Sunday, April 06, 2014

19th and 20th Century History in Pathe Buitenhof

Quite by chance over the past few days I have been fortunate enough to see two excellent examples of the historical film genre.
Buitenhof again was the venue, I was heartened to find that even after a break of two weeks of film attendance that I have retained the Foursquare Mayorship of the cinema.
The two films show the huge range and variety within a film type. On Thursday evening requiring escapism I headed for my favourite venue to watch The Invisible Woman.
Ralph Fiennes directs and stars in this recreation of the somewhat secret relationship between Charles Dickens and Ellen (Nelly) Ternan. When they first met Nelly was 18 and Dickens 45. He had been married married to his wife of 22 years,  Catherine with 10 children. Nelly was the third of the three Ternan acting sisters.
The film gives what seems to my sensibilities a very good evocation of 19th Century England. You can almost smell the mustiness and feel the confinement of the Victorian age. The acting is earnest and indeed Felicity Jones as Nelly gives a spellbinding performance. However,  I found the film uneven in its rendition of the story. this could be explained by stating that it follows Dickens turbulent moods however it meant that the film failed to fully engage me leaving me ultimately unsatisfied. IMDb gives the film a score of 6.4 while Rotten Tomatoes has the critics scoring the film 76% and Film-goers 52%. I would agree with the Rotten Tomatoes score which is sad as there could be a much better film somewhere in the cutting room!

Sunday 6th April - Pathe Buitenhof  - The Book Thief
I tried to put to the back of my mind some criticisms that have made of this film, and have not read the book on which is was based. I am happy to report that the film is sprinkled with wonderful performances which are drawn together into a well told story. 14 year old Sophie Nelisse gives a magnetic performance as the central character of the film Leisel Meminger. Geoffrey Rush and Emily Watson are excellent as the very human husband and wife, with the acerbic Watson lovingly scolding the husband to whom she is devoted. Rush as the romantic and wistful father who holds the family together, but also threatens its very existence thanks to a promise given in a previous war.  I also want to make mention of Nico Liersch also 14 years old who plays Rudy, Leisel's love interest... his striking Aryan looks mark him.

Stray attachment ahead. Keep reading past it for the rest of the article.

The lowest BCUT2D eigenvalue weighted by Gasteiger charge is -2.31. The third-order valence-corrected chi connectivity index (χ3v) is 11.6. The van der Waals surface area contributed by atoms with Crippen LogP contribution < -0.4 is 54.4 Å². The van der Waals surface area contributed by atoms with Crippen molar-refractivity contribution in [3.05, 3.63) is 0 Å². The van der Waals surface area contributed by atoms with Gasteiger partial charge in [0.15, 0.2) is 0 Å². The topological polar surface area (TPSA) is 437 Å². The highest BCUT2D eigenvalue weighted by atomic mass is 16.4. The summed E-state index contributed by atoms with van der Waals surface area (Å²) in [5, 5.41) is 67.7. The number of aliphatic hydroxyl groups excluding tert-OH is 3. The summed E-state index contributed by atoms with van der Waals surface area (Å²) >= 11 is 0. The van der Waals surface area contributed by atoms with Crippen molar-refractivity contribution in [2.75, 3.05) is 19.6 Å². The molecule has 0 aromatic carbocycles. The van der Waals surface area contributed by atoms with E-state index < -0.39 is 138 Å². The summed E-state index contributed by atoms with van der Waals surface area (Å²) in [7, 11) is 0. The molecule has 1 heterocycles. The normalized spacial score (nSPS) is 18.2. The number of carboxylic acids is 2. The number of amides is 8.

I enjoyed the film the period was well presented and the characters fitted within this very well, each playing off each other. I felt that The Book Thief was everything that The Invisible Woman could have been. While IMDb scores the film 6.4 while Rotten Tomatoes scores the film with 46% from the critics and 76% from us the film-going public.
I think that the Rotten Tomatoes score for The Book Thief by film critics show that on occasions the critics in their earnest desire to give the viewing public the full picture can forget that an audience is often looking for a film which grabs them, takes them on its journey unfolding human emotions along the way. I am glad that I for one managed to banish the naysayers. This is a must see film.